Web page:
Filling in the blanks: Consumers want complete information to make choices

October 14, 2008

Most people don't like to make a purchase without complete information about the product they're buying. For example, if someone comparing wireless plans doesn't know the coverage area, she may be more likely to walk away from the purchase.

A new study in the Journal of Consumer Research examines the way consumers behave when information about a purchase is incomplete. Authors Kunter Gunasti and William T. Ross, Jr. (Pennsylvania State University) suggest that there are ways for marketers to reduce the number of customers who leave empty handed.

According to the authors, shoppers need to learn to make inferences about missing information. "This research demonstrates that both explicitly and implicitly prompting consumers to make inferences about the missing attributes reduces the tendency to defer choices and increases the likelihood that consumers will make a purchase decision," the authors explain. "In parallel, consumers who generate spontaneous inferences are also more likely to make a purchase decision."

In a series of studies, the researchers asked participants to make choices among health clubs, wireless service providers, and laptops. Some participants had complete information and others did not have access to certain attributes of the options, like the fees or contract areas for wireless plans. A striking 31 percent of people chose a "no-choice" option when information was missing. In subsequent studies, researchers asked some participants to fill in the blanks of missing attributes. Fewer of the people asked to make inferences selected "no choice."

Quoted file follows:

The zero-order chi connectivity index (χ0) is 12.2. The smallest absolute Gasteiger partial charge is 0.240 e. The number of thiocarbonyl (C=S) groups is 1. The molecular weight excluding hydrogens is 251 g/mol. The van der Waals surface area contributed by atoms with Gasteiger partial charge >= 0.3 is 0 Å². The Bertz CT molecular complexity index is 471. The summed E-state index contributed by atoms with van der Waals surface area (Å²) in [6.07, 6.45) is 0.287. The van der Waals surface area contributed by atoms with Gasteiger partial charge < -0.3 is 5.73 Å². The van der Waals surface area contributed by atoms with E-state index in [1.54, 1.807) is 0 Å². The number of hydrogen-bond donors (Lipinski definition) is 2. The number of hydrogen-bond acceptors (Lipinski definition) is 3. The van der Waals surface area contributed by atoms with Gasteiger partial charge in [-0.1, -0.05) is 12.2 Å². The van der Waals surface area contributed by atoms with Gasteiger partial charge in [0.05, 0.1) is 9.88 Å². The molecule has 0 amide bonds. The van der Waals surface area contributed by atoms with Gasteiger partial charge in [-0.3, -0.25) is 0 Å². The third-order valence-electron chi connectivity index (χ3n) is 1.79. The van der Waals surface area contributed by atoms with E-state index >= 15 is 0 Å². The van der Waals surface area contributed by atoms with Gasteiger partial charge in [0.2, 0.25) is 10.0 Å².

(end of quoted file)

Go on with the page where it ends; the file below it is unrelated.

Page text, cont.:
"Marketers can easily apply these methods in many purchase contexts. For instance, when shopping in retail stores, consumers can be covertly prompted to make inferences by sales people or in-store displays, and this may decrease the probability that they leave the store without making a purchase decision," the authors conclude.

Source: University of Chicago

Explore further: Enjoyment motivates people to participate in the sharing economy

Related Stories

Improved farm animal welfare – added value or a necessity?

August 10, 2015

Several years ago I started to study an economic issue related to farm animal welfare. Quite soon I realized that this issue can trigger an intensive discussion and receive attention among citizens and in the media. Almost ...

Recommended for you

X-rays reveal fossil secrets

September 3, 2015

A sophisticated imaging technique has allowed scientists to virtually peer inside a 10-million-year-old sea urchin, uncovering a treasure trove of hidden fossils.

Early human diet explains our eating habits

August 31, 2015

Much attention is being given to what people ate in the distant past as a guide to what we should eat today. Advocates of the claimed palaeodiet recommend that we should avoid carbohydrates and load our plates with red meat ...

0 comments

Please sign in to add a comment. Registration is free, and takes less than a minute. Read more

Click here to reset your password.
Sign in to get notified via email when new comments are made.